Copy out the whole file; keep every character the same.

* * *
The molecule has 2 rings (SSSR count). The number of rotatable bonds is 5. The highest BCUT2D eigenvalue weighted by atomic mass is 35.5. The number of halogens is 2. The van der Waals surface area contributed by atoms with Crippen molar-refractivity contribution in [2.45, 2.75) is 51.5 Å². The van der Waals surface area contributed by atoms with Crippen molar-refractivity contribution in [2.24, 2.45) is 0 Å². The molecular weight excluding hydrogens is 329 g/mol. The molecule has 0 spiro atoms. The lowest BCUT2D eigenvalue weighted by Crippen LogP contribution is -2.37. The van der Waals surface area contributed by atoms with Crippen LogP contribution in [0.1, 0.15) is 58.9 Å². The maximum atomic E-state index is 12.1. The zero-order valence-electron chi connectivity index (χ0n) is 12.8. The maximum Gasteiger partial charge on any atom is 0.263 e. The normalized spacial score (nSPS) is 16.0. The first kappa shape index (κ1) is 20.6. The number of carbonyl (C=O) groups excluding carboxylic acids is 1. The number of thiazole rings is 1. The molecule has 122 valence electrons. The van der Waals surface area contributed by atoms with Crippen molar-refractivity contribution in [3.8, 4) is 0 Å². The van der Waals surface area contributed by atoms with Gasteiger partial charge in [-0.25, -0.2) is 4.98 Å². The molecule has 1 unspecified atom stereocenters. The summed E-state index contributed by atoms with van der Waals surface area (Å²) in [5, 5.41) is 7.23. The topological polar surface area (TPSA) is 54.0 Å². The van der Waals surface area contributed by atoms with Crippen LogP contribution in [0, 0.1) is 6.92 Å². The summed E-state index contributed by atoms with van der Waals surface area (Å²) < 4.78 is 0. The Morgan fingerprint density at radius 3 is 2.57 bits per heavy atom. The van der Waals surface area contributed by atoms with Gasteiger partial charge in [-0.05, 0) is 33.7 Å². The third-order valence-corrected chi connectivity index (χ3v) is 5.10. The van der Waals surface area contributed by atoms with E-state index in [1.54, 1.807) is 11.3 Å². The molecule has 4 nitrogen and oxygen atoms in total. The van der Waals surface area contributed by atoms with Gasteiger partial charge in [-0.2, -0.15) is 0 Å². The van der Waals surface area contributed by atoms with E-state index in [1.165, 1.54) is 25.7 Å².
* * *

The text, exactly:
The molecule has 2 rings (SSSR count). The number of rotatable bonds is 5. The highest BCUT2D eigenvalue weighted by atomic mass is 35.5. The number of halogens is 2. The van der Waals surface area contributed by atoms with Crippen molar-refractivity contribution in [2.45, 2.75) is 51.5 Å². The van der Waals surface area contributed by atoms with Crippen molar-refractivity contribution in [2.24, 2.45) is 0 Å². The molecular weight excluding hydrogens is 329 g/mol. The molecule has 0 spiro atoms. The lowest BCUT2D eigenvalue weighted by Crippen LogP contribution is -2.37. The van der Waals surface area contributed by atoms with Crippen LogP contribution in [0.1, 0.15) is 58.9 Å². The maximum atomic E-state index is 12.1. The zero-order valence-electron chi connectivity index (χ0n) is 12.8. The maximum Gasteiger partial charge on any atom is 0.263 e. The normalized spacial score (nSPS) is 16.0. The first kappa shape index (κ1) is 20.6. The number of carbonyl (C=O) groups excluding carboxylic acids is 1. The number of thiazole rings is 1. The molecule has 122 valence electrons. The van der Waals surface area contributed by atoms with Crippen molar-refractivity contribution in [3.8, 4) is 0 Å². The van der Waals surface area contributed by atoms with Gasteiger partial charge in [-0.25, -0.2) is 4.98 Å². The molecule has 1 unspecified atom stereocenters. The summed E-state index contributed by atoms with van der Waals surface area (Å²) in [5, 5.41) is 7.23. The topological polar surface area (TPSA) is 54.0 Å². The van der Waals surface area contributed by atoms with Crippen LogP contribution in [0, 0.1) is 6.92 Å². The summed E-state index contributed by atoms with van der Waals surface area (Å²) < 4.78 is 0. The Morgan fingerprint density at radius 3 is 2.57 bits per heavy atom. The van der Waals surface area contributed by atoms with Gasteiger partial charge in [-0.05, 0) is 33.7 Å². The third-order valence-corrected chi connectivity index (χ3v) is 5.10. The van der Waals surface area contributed by atoms with E-state index in [1.54, 1.807) is 11.3 Å². The molecule has 4 nitrogen and oxygen atoms in total. The van der Waals surface area contributed by atoms with Gasteiger partial charge in [-0.2, -0.15) is 0 Å². The van der Waals surface area contributed by atoms with E-state index in [1.165, 1.54) is 25.7 Å².